Book Image

OpenGL 4 Shading Language Cookbook - Third Edition

By : David Wolff
Book Image

OpenGL 4 Shading Language Cookbook - Third Edition

By: David Wolff

Overview of this book

OpenGL 4 Shading Language Cookbook, Third Edition provides easy-to-follow recipes that first walk you through the theory and background behind each technique, and then proceed to showcase and explain the GLSL and OpenGL code needed to implement them. The book begins by familiarizing you with beginner-level topics such as compiling and linking shader programs, saving and loading shader binaries (including SPIR-V), and using an OpenGL function loader library. We then proceed to cover basic lighting and shading effects. After that, you'll learn to use textures, produce shadows, and use geometry and tessellation shaders. Topics such as particle systems, screen-space ambient occlusion, deferred rendering, depth-based tessellation, and physically based rendering will help you tackle advanced topics. OpenGL 4 Shading Language Cookbook, Third Edition also covers advanced topics such as shadow techniques (including the two of the most common techniques: shadow maps and shadow volumes). You will learn how to use noise in shaders and how to use compute shaders. The book provides examples of modern shading techniques that can be used as a starting point for programmers to expand upon to produce modern, interactive, 3D computer-graphics applications.
Table of Contents (17 chapters)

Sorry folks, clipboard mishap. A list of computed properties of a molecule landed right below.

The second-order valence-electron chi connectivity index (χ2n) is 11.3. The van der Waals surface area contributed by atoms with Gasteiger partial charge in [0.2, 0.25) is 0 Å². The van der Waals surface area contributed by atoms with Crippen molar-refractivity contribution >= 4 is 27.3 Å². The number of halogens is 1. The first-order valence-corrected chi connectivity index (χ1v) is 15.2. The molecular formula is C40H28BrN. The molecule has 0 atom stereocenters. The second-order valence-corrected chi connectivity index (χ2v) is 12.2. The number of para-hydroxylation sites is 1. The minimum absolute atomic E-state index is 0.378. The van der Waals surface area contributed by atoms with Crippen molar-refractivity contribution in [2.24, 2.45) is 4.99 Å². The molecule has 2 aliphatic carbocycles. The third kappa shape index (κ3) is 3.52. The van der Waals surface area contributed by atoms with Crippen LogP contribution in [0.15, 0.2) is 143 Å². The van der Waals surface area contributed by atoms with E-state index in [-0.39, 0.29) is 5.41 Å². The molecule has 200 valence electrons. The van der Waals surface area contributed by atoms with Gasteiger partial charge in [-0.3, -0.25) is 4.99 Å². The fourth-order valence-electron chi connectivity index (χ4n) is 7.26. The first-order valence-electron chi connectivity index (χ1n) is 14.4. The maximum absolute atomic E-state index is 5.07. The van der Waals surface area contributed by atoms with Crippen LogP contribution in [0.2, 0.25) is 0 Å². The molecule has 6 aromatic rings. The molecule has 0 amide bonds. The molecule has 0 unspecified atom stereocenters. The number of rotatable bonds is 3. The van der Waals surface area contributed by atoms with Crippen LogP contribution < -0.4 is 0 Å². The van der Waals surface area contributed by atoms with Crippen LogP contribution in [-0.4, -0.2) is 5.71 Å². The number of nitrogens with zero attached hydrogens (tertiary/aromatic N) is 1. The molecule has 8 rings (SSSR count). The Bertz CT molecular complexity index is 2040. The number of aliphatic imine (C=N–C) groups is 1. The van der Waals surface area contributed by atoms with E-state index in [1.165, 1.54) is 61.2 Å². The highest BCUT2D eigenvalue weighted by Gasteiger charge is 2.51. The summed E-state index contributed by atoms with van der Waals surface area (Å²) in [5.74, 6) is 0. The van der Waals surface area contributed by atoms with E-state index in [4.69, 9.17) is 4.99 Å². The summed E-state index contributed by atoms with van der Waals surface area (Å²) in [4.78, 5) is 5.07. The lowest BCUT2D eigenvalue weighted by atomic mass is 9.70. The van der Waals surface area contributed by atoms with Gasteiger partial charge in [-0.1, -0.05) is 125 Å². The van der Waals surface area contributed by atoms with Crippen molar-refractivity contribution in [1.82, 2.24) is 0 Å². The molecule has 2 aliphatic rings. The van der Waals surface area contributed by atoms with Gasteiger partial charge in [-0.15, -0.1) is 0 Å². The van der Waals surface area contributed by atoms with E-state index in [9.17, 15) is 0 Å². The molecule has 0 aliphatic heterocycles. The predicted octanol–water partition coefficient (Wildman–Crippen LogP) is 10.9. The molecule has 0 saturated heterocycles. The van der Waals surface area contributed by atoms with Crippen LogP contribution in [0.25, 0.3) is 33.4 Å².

Title Page
Packt Upsell

Creating a wood-grain effect

To create the look of wood, we can start by creating a virtual "log" with perfectly cylindrical growth rings. Then, we'll take a slice of the log and perturb the growth rings using noise from our noise texture.

The following diagram illustrates our virtual log. It is aligned with the axis, and extends infinitely in all directions. The growth rings are aligned with integer distances from the y axis. Each ring is given a darker color, with a lighter color in-between rings. Each growth ring spans a narrow distance around the integer distances:

To take a "slice," we'll simply define a 2D region of the log's space based on the texture coordinates. Initially, the texture coordinates define a square region, with coordinates ranging from zero to one. We'll assume that the region is aligned with the x-y plane, so that the s coordinate corresponds to x, the t coordinate corresponds to y, and the value of z is zero. We can then transform this region in any way that suits...